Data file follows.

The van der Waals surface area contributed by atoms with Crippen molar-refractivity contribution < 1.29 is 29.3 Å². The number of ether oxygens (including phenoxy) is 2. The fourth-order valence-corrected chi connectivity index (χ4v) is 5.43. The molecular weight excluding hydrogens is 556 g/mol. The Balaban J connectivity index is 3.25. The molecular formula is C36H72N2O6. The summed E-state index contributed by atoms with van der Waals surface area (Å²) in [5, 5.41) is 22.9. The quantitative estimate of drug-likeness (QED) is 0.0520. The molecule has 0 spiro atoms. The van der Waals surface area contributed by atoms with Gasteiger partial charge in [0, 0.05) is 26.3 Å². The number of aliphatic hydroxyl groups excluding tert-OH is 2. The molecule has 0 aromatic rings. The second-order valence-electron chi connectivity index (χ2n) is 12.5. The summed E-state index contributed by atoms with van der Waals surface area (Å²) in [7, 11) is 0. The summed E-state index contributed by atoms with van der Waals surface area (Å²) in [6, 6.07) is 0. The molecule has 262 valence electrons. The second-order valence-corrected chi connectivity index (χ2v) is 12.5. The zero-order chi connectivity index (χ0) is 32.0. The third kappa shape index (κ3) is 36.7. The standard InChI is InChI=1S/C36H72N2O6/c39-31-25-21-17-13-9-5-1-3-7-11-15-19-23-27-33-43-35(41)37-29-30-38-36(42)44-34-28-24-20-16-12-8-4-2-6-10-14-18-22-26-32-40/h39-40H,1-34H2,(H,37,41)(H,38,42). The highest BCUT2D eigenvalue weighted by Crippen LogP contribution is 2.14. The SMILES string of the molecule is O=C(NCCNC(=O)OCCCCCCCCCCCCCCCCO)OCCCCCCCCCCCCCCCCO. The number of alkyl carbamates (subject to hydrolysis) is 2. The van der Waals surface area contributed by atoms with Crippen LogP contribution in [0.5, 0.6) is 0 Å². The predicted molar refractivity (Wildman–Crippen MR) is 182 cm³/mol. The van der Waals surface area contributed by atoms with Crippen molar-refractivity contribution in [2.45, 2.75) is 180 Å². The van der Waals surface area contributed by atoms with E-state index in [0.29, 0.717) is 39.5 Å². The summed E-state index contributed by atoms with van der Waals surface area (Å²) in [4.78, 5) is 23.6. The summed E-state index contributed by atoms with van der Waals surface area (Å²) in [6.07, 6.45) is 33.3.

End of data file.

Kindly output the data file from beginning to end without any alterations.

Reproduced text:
The van der Waals surface area contributed by atoms with Crippen molar-refractivity contribution < 1.29 is 29.3 Å². The number of ether oxygens (including phenoxy) is 2. The fourth-order valence-corrected chi connectivity index (χ4v) is 5.43. The molecular weight excluding hydrogens is 556 g/mol. The Balaban J connectivity index is 3.25. The molecular formula is C36H72N2O6. The summed E-state index contributed by atoms with van der Waals surface area (Å²) in [5, 5.41) is 22.9. The quantitative estimate of drug-likeness (QED) is 0.0520. The molecule has 0 spiro atoms. The van der Waals surface area contributed by atoms with Gasteiger partial charge in [0, 0.05) is 26.3 Å². The number of aliphatic hydroxyl groups excluding tert-OH is 2. The molecule has 0 aromatic rings. The second-order valence-electron chi connectivity index (χ2n) is 12.5. The summed E-state index contributed by atoms with van der Waals surface area (Å²) in [7, 11) is 0. The summed E-state index contributed by atoms with van der Waals surface area (Å²) in [6, 6.07) is 0. The molecule has 262 valence electrons. The second-order valence-corrected chi connectivity index (χ2v) is 12.5. The zero-order chi connectivity index (χ0) is 32.0. The third kappa shape index (κ3) is 36.7. The standard InChI is InChI=1S/C36H72N2O6/c39-31-25-21-17-13-9-5-1-3-7-11-15-19-23-27-33-43-35(41)37-29-30-38-36(42)44-34-28-24-20-16-12-8-4-2-6-10-14-18-22-26-32-40/h39-40H,1-34H2,(H,37,41)(H,38,42). The highest BCUT2D eigenvalue weighted by Crippen LogP contribution is 2.14. The SMILES string of the molecule is O=C(NCCNC(=O)OCCCCCCCCCCCCCCCCO)OCCCCCCCCCCCCCCCCO. The number of alkyl carbamates (subject to hydrolysis) is 2. The van der Waals surface area contributed by atoms with Crippen LogP contribution in [0.5, 0.6) is 0 Å². The predicted molar refractivity (Wildman–Crippen MR) is 182 cm³/mol. The van der Waals surface area contributed by atoms with Crippen molar-refractivity contribution in [2.45, 2.75) is 180 Å². The van der Waals surface area contributed by atoms with E-state index in [0.29, 0.717) is 39.5 Å². The summed E-state index contributed by atoms with van der Waals surface area (Å²) in [4.78, 5) is 23.6. The summed E-state index contributed by atoms with van der Waals surface area (Å²) in [6.07, 6.45) is 33.3.